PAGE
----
There is an obvious reason why our state is constantly being preyed upon by out of state interests, pushing radical ideas every cycle at the ballot box as “citizen initiatives”. Arizona has exceptionally low standards for qualification compared to other states.  

Despite extremely high stakes, (if an initiative passes it is basically permanent and can never be changed), none of the best practices applied in other states have been adopted.  A measure only requires a simple majority passage.  Proponents do not need buy-in from the whole state, only the major metropolitan areas.  There is no required sunset on the measure to allow an ever-changing electorate to revisit the issue.  And a measure need not be restricted to just one subject but instead may be packed with a myriad of policies even if the campaign only ever promotes one “winning” issue.  Even up to two years ago, campaigns could hire felons to collect signatures.

Most citizens intuitively know there is something wrong with the initiative process.  Polling done in 2019 demonstrated clearly that voters believe these measures are intentionally misleading and confusing.  Of those polled, 70 percent of individuals were concerned with ballot language being confusing and the intent difficult to understand.  This applied across party lines.

And groups pushing these initiatives have fully taken advantage of the confusion and lack of guardrails. 

Therefore, it was a major win in 2018 when groups challenged the InvestInEd initiative’s 100-word description for being misleading to voters and the courts ruled in their favor.  The education union had very clearly made several serious misrepresentations in their description to voters, by both omitting the fact that all taxpayers were going to see a tax increase as well as wrongly confusing their tax on the rich as percent increases not percentage-point increases.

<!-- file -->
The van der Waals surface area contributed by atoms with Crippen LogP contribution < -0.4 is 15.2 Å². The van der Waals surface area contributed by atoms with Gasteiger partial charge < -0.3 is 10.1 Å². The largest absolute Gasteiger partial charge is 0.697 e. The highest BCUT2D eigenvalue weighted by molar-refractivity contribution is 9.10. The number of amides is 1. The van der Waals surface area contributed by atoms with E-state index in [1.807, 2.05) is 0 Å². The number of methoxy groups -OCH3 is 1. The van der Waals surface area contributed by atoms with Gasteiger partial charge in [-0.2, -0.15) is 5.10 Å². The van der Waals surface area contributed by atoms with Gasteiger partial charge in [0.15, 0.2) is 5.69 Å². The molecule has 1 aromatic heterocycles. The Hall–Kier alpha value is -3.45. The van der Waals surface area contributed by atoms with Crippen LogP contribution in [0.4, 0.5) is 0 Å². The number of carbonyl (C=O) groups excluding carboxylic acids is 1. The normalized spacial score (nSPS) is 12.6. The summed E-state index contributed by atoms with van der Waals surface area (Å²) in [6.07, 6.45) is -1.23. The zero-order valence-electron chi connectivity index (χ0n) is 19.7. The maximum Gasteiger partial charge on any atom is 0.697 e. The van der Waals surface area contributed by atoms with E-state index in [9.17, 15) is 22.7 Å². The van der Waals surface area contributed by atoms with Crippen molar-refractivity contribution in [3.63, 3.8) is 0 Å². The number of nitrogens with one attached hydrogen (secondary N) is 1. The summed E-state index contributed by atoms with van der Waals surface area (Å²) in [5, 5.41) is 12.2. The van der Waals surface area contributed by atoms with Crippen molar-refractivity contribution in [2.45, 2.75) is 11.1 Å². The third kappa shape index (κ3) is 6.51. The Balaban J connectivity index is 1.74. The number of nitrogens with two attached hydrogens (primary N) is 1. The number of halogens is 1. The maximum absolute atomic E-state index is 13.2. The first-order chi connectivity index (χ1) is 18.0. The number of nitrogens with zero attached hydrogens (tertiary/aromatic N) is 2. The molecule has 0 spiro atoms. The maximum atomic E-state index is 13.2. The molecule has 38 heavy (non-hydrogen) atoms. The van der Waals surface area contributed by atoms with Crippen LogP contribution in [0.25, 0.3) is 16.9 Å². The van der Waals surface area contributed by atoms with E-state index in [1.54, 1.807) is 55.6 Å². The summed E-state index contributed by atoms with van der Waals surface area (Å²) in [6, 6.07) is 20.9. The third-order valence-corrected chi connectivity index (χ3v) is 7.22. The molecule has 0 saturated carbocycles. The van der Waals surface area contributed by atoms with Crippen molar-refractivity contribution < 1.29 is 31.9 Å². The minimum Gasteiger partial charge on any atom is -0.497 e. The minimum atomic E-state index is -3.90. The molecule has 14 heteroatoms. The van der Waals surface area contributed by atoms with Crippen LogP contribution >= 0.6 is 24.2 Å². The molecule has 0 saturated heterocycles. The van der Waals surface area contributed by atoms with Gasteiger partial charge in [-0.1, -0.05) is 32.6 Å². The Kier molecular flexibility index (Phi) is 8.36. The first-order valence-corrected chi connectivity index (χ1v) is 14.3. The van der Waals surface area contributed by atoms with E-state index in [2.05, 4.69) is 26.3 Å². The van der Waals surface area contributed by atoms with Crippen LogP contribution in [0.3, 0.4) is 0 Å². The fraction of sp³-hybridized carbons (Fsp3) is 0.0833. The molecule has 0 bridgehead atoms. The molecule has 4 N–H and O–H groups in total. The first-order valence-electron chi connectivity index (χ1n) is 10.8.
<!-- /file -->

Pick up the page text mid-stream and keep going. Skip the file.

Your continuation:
This set a new and needed precedent.  Initiative proponents cannot lie to voters to make their initiative seem more palatable.  In other circumstances, lying for material benefit is called fraud.

These radical measures are back this year and luckily so are the legal challenges. Although the education union has done much to rewrite the 2018 version of InvestInEd in their effort to make the public more accepting of a massive new tax increase, they have still failed to be completely transparent about what the measure purports to do.  Challengers are again making the argument that the 100-word summary of the petition which is usually what singers read (not the entire initiative language) omits critical information about the measure including that many businesses and higher income persons would see an almost 80 percent increase in their taxes.  The description also fails to mention that new funds generated do not only go to teachers but to any non-administrative employee.

Hopefully, the courts make the right decision again and do not erode the previous legal determinations.  Afterall, given the few safeguards in place to qualify a measure, the very least we can expect is proponents are not allowed to obfuscate the truth to get their proposal passed.